Click for details about the Orobanche genus name change to Aphyllon.
Orobanche arizonica. Synonym: Aphyllon arizonica. (Arizona Broomrape)
Orobanchaceae (Broomrape Family)

Semi-desert.  Woodlands, meadows.  Spring, summer.
Near Corona/Bow Tie Arches Trail, Utah, June 7, 2007.

Originally my opening paragraph for this page read as follows:

The plant pictured at left is certainly an Orobanche, but I am less certain of its specific epithet.  The keys for A Utah Flora and Intermountain Flora indicate the plant shown at left is O. ludoviciana variety cooperi.  The more up-to-date Synthesis indicates that this name is a synonym for O. cooperi (or O. cooperi variety cooperi).  This species may also include what is often named O. multiflora.  It is all a bit perplexing.  As Stanley Welsh (the author of A Utah Flora) indicates in trying to separate varieties of O. ludoviciana, "none of the diagnostic criteria seem to hold...."

In March of 2013, Turner Collins, Orobanche expert and Evangel University Professor Emeritus, emailed me the following:

I am working on the genus Orobanche for the Flora of North America Project, and was surveying online photos of Orobanche cooperi when I came across the photos on your website. The plant shown has been considered a small flowered form of O. cooperi for some time.  I ascribed to this same identification until I began reviewing the genus for the Flora.  This plant is an undescribed species that is found only in the high deserts of the intermountain region and the Mogollon plateau in Arizona.  It seems to be host specific on Gutierrezia, whereas the true O. cooperi parasitizes a number of Sonoran Desert shrubs, members of Asteraceae.  The flowering period is June-July whereas, O. cooperi is finished by early May at the latest.  The dimensions of the various floral parts is generally smaller than all of the subspecies of O. cooperi.

It is not to be confused with O. multiflora or O. corymbosa, both of which occur in the area.  Both these species have larger flowers with distinctly rounded corolla lobes and generally utilize different hosts.

Collins and Yatskievych published the new species description in 2015 in the on-line botanical web site, Phytoneuron. Click to read the description and an in depth discussion of the Orobanche genus. See page 3 of the description for range maps.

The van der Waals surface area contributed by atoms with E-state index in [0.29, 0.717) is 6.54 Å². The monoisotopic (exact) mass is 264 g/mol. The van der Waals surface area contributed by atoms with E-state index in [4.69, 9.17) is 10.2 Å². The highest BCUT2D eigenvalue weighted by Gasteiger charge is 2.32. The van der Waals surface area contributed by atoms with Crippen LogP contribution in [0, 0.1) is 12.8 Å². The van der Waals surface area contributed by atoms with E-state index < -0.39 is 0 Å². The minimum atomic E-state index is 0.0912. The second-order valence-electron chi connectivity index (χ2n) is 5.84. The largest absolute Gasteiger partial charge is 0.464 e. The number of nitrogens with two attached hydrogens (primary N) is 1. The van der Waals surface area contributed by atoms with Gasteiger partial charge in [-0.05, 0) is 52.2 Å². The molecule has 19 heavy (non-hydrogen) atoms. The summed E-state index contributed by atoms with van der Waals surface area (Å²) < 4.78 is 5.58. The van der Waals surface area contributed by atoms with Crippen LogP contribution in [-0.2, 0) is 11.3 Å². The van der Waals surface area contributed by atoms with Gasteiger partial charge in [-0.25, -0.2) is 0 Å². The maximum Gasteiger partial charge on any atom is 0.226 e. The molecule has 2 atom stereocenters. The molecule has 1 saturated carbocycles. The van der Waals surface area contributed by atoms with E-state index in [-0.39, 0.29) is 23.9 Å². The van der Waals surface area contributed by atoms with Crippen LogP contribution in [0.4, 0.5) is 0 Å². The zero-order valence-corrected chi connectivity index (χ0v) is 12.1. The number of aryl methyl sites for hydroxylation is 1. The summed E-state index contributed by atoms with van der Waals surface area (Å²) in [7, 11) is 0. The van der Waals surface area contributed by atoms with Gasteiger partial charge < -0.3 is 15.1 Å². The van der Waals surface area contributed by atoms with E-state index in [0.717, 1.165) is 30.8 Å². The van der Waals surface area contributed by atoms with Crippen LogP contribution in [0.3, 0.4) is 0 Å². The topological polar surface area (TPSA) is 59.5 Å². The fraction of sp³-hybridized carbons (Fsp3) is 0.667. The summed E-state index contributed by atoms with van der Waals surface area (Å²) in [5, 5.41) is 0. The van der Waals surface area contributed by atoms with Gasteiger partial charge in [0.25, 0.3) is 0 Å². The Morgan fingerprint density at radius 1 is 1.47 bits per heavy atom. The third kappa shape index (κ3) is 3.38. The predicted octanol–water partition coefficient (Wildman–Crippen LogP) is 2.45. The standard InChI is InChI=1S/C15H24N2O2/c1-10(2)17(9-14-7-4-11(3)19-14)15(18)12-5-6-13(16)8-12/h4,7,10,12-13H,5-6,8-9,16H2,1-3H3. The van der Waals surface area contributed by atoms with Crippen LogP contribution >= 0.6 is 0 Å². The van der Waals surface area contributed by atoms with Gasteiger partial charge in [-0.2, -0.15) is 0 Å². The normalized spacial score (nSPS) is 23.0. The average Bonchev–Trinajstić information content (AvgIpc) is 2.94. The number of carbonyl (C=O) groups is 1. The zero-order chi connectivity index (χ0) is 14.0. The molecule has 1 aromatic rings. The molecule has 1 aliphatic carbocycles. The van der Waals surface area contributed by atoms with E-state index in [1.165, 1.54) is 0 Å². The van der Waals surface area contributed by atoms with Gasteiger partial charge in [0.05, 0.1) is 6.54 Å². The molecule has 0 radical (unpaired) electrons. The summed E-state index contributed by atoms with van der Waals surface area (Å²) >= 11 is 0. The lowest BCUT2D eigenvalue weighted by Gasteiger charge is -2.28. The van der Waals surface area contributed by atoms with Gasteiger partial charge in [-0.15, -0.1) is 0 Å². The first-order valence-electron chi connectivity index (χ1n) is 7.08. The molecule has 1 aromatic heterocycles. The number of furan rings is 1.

The description has this to say about the relationship of O. cooperi and O. arizonica:

During the process of reassessing the taxonomic status of Orobanche cooperi, a set of specimens accumulated that were morphologically and ecologically distinct from the plants now determined as that species. They represent populations of a smaller-flowered Orobanche with acute corolla lobes found mostly north of the Mogollon Rim and widely distributed in the four corners region of Arizona, New Mexico, Utah, and Colorado.... Previously, these specimens have been identified as either O. cooperi or O. ludoviciana or sometimes as O. multiflora. Three factors initially brought our attention to these plants. They flower in the summer, whereas O. cooperi flowers from late winter to late spring. They occur at higher elevations and latitude than populations of O. cooperi from the Sonoran Desert. Finally, they utilize Gutierrezia as primary hosts, as contrasted with O. cooperi, which utilizes mostly Ambrosia. The habitat for these plants is either pinyon-juniper woodland or cold desert-shrub associations of the Colorado Plateau and contiguous areas.

Thomas H. Kearney is credited with the collection of the type specimen for O. arizonica: "Marsh near Tuba City", Arizona at 5,050', September, 1935. At the time of that collection the plant was identified as O. cooperi.

Orobanche arizonica. Synonym: Aphyllon arizonica. (Arizona Broomrape)
Orobanchaceae (Broomrape Family)

Semi-desert.  Woodlands, meadows.  Spring, summer.
Near Corona/Bow Tie Arches Trail, Utah, June 7, 2007.
Cannonball Mesa, June 12, 2007.

Orobanchaceae are uncommon in some areas but unmistakable when you do find them.  And when you do find one, be sure to look around for more.  They tend to be quite common in selected areas.  Orobanchaceae lack chlorophyll and have large roots which surround host roots and gain nourishment from them; they are thus "parasitic".  (Click to see the roots of another Orobanchaceae, Orobanche fasciculatum).   Each species of Orobanche is usually parasitic on roots of just certain plants; O. arizonica is apparently parasitic on Gutierrezia and the plant shown at left was most likely parasitizing the nearby Gutierrezia sarothrae. 

The genus name, Orobanche, is derived from the Greek "orobos" ("vetch") and "anchein" ("to strangle") referring to the habit of some Orobanche of being parasitic on legumes (a number of legumes are commonly called "Vetch").

Range map © John Kartesz,
Floristic Synthesis of North America

State Color Key

Species present in state and native
Species present in state and exotic
Species not present in state

County Color Key

Species present and not rare
Species present and rare
Species extirpated (historic)
Species extinct
Species noxious
Species exotic and present
Native species, but adventive in state
Questionable presence


Click for a range map for Orobanche arizonica. See page 3 of the PDF.


Range map for Orobanche cooperi